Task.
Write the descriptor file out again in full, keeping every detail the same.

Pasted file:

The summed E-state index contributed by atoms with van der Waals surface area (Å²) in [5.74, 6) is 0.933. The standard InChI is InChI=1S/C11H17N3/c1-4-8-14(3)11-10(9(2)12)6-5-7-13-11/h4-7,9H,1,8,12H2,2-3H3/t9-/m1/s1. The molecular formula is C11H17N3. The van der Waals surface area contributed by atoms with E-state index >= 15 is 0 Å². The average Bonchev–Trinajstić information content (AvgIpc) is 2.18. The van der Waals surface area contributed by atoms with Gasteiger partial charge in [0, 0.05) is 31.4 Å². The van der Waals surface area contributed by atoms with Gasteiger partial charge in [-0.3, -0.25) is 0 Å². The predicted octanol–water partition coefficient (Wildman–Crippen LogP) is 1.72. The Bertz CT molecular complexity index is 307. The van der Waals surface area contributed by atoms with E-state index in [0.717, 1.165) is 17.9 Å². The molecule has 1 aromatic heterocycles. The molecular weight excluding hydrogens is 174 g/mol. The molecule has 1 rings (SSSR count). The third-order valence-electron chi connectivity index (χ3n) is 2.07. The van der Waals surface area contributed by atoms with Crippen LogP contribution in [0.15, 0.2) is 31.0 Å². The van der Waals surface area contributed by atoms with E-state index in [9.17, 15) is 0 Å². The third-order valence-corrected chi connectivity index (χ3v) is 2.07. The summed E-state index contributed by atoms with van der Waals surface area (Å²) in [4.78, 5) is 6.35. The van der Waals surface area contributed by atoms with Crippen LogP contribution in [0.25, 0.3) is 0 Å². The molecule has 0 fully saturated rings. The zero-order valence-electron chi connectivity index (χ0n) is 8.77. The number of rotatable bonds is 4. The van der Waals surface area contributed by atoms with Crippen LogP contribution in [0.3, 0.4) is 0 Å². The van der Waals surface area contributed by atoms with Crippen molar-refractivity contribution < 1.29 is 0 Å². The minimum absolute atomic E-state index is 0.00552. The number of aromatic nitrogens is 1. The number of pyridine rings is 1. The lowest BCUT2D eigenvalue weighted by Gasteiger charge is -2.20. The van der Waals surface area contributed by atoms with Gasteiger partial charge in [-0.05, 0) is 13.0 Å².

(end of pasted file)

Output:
The summed E-state index contributed by atoms with van der Waals surface area (Å²) in [5.74, 6) is 0.933. The standard InChI is InChI=1S/C11H17N3/c1-4-8-14(3)11-10(9(2)12)6-5-7-13-11/h4-7,9H,1,8,12H2,2-3H3/t9-/m1/s1. The molecular formula is C11H17N3. The van der Waals surface area contributed by atoms with E-state index >= 15 is 0 Å². The average Bonchev–Trinajstić information content (AvgIpc) is 2.18. The van der Waals surface area contributed by atoms with Gasteiger partial charge in [0, 0.05) is 31.4 Å². The van der Waals surface area contributed by atoms with Gasteiger partial charge in [-0.3, -0.25) is 0 Å². The predicted octanol–water partition coefficient (Wildman–Crippen LogP) is 1.72. The Bertz CT molecular complexity index is 307. The van der Waals surface area contributed by atoms with E-state index in [0.717, 1.165) is 17.9 Å². The molecule has 1 aromatic heterocycles. The molecular weight excluding hydrogens is 174 g/mol. The molecule has 1 rings (SSSR count). The third-order valence-electron chi connectivity index (χ3n) is 2.07. The van der Waals surface area contributed by atoms with Crippen LogP contribution in [0.15, 0.2) is 31.0 Å². The van der Waals surface area contributed by atoms with E-state index in [9.17, 15) is 0 Å². The third-order valence-corrected chi connectivity index (χ3v) is 2.07. The summed E-state index contributed by atoms with van der Waals surface area (Å²) in [4.78, 5) is 6.35. The van der Waals surface area contributed by atoms with Crippen LogP contribution in [0.25, 0.3) is 0 Å². The molecule has 0 fully saturated rings. The zero-order valence-electron chi connectivity index (χ0n) is 8.77. The number of rotatable bonds is 4. The van der Waals surface area contributed by atoms with Crippen LogP contribution in [0.3, 0.4) is 0 Å². The van der Waals surface area contributed by atoms with Crippen molar-refractivity contribution < 1.29 is 0 Å². The minimum absolute atomic E-state index is 0.00552. The number of aromatic nitrogens is 1. The number of pyridine rings is 1. The lowest BCUT2D eigenvalue weighted by Gasteiger charge is -2.20. The van der Waals surface area contributed by atoms with Gasteiger partial charge in [-0.05, 0) is 13.0 Å².